Introduction: How to Make a Corsage
This corsage can be made out of inexpensive materials, using either fake, or real flowers.
Most of the materials for this came from the dollar store, or Wally-world, aka Walmart.
Step 1: Gather Materials
You will need the following:
Needle and Thread
Pre-made bow (sticky back is better)
Hot glue gun and glue
(White floral tape if you use real flowers)
A wide assortment of embellishments
Step 2: Backing
Cut out a 10" x 10" piece of sheer material that has some sturdiness to it.
Fold it in half 2 times, until it makes a square.
Cut the edges, making the corners round. (You're trying to make a big circle.)
Unfold, and place in center of your hand. Push the center in with your finger, grasping it in the middle.
Twist it down and around so you have a good amount of waves all the way around.
Staple the bottom "nub" to tack it while you sew it together. Once it is tightly secure, cut off the "nub."
Cut around the edges to make it even.
Step 3: Add Bottom Piece Decorations
After you have the bottom piece even, you can add some of the embellishments. I used stick-on clear jewels, and some crystal sprigs I found in the wedding-craft section at Wally-world.
I cut the sprigs very short, and glued them in the center. I used a scrap piece of satin ribbon to push them down on the glue.
I used the jewel stickers around the edges.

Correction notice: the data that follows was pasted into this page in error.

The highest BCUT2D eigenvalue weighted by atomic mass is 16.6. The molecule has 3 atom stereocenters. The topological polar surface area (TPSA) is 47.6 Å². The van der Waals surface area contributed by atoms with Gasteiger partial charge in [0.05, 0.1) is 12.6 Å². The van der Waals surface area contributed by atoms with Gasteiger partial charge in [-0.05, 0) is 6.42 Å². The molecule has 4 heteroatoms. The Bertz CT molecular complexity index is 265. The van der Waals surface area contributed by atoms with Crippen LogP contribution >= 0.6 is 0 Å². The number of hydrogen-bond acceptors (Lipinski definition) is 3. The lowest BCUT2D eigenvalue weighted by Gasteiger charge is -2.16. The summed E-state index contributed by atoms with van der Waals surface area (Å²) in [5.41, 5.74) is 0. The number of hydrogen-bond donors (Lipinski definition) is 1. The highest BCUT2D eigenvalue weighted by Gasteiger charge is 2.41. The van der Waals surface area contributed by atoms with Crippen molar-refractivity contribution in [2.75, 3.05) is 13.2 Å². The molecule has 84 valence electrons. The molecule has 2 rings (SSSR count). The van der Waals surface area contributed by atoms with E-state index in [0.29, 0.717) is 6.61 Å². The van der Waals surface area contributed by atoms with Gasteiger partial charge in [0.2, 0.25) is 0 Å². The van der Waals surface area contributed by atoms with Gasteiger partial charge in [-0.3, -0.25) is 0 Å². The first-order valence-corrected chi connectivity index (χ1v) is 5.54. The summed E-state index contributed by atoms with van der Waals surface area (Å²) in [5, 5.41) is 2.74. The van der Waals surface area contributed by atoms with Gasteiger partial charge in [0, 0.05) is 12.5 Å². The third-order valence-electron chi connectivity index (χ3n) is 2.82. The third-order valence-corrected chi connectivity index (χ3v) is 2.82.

Don't be afraid to use things you normally wouldn't think of. Broken buttons, or beads will work well too. You can glue just about anything on this.
When you glue through the mesh, make sure to put a piece of scrap satin under it to keep it from sticking to the surface. Pull it out shortly after to prevent gluing it permanently.
Step 4: Make More Layers
Before you put on the bow, you may want to "layer" your work to give it a more glamorous feel.
Cut 2 pieces each of Satin and sheer ribbon. Cut the ends at an angle. Cross the ribbons, so each end is alternating with a different texture. Tack(sew) the middle, and add embellishments.
I hot-glued some snowflakes and clear beads on the ends.
When finished, sew, or hot-glue to the bottom of the mesh base.
On the top side of the bottom sections, I opted to make a feather ribbon circle. Hot glue it onto the mesh material, being careful not to burn your fingers, or stick it to the work surface. Use some scrap pieces of sating ribbon to push the circle onto the glue.
(In the pictures, I glued the circle before the bottom piece.)
Step 5: Attach the Main Bow
You can either make your own bow, or buy one. It was far less aggravation to purchase a pre-made bow that came 2 for $1.00. As a bonus, it had a sticky back, so attaching it to the rest of the corsage was easy.
If you have a bow you made, go ahead and either sew, or hot glue it to the base.
Step 6: Add the Flowers
I used fake flowers from the dollar store, but you could easily use real ones.
For real flowers, take off the green leaves, and cut the stems very short, about 1/3". Wrap the stems in white floral tape.
For the fake flowers, pull off all the greenery, and cut the stems to 1/3 ". You could also wrap the stems in floral tape to hide the green.
Pre-position the flowers in the bow. With a good, stiff bow, the flowers sit pretty well. Hot glue the stems and place into the bow where you want them to sit.
Step 7: Add Final Designs
Glue on any final embellishments you want. I added blue rhinestones, more snowflakes, and some beads that I glued together.
Step 8: Add the Wrist Strap
You can make any kind of wrist strap that you want. The most secure would be velcro, but for this, I used wide, sheer ribbon.
(See my other corsage on Instructables.com)
I cut a long enough piece so when tied, it would have a small bow.
Cut the ends at an angle, and sew securely onto the back of the corsage.
Tie it on your wrist and enjoy!